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Lawn Care for Winter Snowfall

by Jeffrey Anderson, All About Lawns Columnist

This has been a very snowy winter in many parts of the country--some long-standing records have been broken, with the amount of snow received. It may seem strange to think about your lawn when you are shoveling 2 feet of snow off your driveway, but attending to a few yard chores now, may save you some headaches this spring and summer.

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Your Lawn Care for Winter Helps Avoid Future Problem Areas

People who live in regions that normally get a significant amount of winter snowfall often know about the potential problems it can cause with their yard. However, if you live in an area that has received much more snow than usual, there are a few lawn care chores you should perform that perhaps you hadn't considered.

The longer that snow remains on your yard, the more potential for various snow molds to develop next spring. Brown and yellow patches may form in the summertime, caused from snow mold or other winter damage.

As the snow begins to melt, you may notice that some areas of your yard have more snow accumulation or don't receive as much sun. Take a few minutes to redistribute this snow to areas where the snow is melting quickly. More winter seasonal lawn care tips include:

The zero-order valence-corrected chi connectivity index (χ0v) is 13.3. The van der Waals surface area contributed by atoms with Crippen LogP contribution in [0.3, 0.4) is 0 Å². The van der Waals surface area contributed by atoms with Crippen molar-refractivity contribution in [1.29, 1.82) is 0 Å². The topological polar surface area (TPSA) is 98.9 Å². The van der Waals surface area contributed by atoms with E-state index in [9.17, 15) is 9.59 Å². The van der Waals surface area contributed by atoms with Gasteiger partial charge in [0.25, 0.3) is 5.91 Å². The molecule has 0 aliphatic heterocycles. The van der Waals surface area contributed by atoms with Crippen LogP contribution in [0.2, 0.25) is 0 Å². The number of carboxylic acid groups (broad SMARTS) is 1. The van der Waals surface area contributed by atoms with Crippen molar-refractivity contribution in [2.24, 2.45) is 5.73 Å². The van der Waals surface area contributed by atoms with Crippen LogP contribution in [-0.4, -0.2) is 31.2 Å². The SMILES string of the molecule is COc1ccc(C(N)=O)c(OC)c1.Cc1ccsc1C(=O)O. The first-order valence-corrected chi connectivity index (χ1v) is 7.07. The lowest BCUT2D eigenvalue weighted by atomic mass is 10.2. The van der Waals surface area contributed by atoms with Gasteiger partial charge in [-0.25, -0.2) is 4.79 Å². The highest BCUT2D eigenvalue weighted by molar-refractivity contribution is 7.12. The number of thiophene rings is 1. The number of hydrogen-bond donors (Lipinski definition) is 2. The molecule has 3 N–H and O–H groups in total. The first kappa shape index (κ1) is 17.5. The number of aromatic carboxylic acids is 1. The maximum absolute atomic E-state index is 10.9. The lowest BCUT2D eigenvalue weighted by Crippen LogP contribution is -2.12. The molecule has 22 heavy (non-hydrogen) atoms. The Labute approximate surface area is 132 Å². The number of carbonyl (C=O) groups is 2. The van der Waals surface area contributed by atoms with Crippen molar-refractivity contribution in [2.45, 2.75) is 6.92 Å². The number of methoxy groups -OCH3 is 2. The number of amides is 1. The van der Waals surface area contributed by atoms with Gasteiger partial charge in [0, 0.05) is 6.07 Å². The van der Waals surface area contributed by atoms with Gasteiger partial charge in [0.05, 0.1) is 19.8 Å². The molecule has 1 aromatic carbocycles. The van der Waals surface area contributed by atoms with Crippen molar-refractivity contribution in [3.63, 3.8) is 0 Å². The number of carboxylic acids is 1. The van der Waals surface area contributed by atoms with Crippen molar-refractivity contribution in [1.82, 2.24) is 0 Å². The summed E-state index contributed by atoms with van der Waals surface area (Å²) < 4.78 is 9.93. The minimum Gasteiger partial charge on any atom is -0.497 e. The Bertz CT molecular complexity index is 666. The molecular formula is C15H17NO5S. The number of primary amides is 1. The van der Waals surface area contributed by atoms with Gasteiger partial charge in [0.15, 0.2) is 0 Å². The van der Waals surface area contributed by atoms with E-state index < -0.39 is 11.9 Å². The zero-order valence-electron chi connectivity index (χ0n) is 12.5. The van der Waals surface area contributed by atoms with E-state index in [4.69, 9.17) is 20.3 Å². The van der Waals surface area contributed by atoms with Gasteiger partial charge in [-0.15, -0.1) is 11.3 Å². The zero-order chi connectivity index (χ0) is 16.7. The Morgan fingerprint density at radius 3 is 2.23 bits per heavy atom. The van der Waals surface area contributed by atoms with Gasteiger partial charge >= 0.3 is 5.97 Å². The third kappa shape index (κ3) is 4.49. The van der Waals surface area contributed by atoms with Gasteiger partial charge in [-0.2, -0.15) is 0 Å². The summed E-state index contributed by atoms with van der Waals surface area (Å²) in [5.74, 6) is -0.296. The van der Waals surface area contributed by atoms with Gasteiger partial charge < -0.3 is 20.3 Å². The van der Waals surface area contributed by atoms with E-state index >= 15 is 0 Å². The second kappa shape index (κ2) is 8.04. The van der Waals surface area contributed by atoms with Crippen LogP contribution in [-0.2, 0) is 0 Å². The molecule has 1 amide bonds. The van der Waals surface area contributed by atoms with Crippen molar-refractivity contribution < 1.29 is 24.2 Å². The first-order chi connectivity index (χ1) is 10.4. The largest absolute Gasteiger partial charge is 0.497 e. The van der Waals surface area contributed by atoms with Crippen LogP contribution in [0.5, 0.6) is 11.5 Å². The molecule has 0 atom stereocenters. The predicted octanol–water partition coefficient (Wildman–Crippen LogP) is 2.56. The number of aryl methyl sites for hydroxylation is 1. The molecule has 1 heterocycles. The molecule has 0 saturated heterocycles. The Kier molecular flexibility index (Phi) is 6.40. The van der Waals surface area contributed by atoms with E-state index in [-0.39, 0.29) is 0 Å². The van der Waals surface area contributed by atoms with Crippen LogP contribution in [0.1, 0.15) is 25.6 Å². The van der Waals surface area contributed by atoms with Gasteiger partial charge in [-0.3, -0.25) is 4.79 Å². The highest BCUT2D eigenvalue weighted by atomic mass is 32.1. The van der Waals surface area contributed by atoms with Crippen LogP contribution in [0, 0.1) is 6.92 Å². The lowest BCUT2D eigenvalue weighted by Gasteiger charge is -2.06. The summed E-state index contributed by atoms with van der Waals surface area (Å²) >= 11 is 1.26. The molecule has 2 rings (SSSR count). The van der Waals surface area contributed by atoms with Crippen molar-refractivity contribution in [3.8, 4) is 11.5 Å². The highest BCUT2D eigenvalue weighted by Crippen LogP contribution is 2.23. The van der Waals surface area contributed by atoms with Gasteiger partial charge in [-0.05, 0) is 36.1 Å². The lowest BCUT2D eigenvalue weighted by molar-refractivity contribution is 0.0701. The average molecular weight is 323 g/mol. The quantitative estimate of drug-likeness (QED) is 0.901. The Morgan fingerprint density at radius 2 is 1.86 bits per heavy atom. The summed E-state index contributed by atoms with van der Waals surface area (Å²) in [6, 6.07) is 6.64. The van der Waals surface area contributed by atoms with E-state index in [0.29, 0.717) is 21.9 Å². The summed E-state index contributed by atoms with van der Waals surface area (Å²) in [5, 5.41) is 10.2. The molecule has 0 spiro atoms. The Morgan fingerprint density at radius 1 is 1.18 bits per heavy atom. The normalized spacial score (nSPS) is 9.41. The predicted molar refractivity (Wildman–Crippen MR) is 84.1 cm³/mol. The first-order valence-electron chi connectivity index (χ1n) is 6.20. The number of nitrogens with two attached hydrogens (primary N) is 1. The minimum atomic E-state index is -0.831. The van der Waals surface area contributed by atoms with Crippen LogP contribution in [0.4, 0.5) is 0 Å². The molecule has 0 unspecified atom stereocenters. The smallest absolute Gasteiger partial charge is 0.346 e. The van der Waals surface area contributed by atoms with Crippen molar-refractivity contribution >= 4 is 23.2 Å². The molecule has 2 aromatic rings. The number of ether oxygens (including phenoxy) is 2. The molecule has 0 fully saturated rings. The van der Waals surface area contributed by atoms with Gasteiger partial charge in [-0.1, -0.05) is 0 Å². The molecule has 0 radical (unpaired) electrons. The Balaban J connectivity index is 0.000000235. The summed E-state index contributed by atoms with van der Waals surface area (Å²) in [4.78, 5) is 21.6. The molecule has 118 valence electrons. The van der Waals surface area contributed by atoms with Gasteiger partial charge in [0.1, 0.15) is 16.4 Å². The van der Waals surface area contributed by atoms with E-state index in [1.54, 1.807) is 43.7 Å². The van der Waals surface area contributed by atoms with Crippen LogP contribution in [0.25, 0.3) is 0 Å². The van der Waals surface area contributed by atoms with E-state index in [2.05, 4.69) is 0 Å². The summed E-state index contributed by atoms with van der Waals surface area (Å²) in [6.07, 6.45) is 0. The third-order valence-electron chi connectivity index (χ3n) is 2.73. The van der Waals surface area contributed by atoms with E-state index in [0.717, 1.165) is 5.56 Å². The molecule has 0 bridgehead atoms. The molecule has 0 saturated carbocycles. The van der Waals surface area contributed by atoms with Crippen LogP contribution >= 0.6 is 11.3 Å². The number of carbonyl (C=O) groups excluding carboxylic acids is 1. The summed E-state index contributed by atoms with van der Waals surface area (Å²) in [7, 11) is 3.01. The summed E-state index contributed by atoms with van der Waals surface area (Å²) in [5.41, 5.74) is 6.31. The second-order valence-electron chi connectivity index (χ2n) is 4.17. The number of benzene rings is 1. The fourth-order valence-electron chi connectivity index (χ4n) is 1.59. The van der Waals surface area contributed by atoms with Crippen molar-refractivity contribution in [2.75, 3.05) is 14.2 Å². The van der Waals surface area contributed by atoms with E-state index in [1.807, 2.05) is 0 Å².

• Making sure that ice-melting salt does not get on the grass.
  • Removing winter thatch as soon as the lawn is dry in the spring.
  • Not allowing melted snow to accumulate in low spots.

The University of Saskatchewan and the University of Rhode Island, both located in areas that usually receive significant snowfall each winter, have additional tips on lawn care for winter snowfall, and getting your lawn ready for spring.

About the Author
Jeffrey Anderson has a Degree in English from V.M.I. and served as an officer in the Marine Corps. He worked in Residential and Commercial construction management for 25 years before retiring to write full time.

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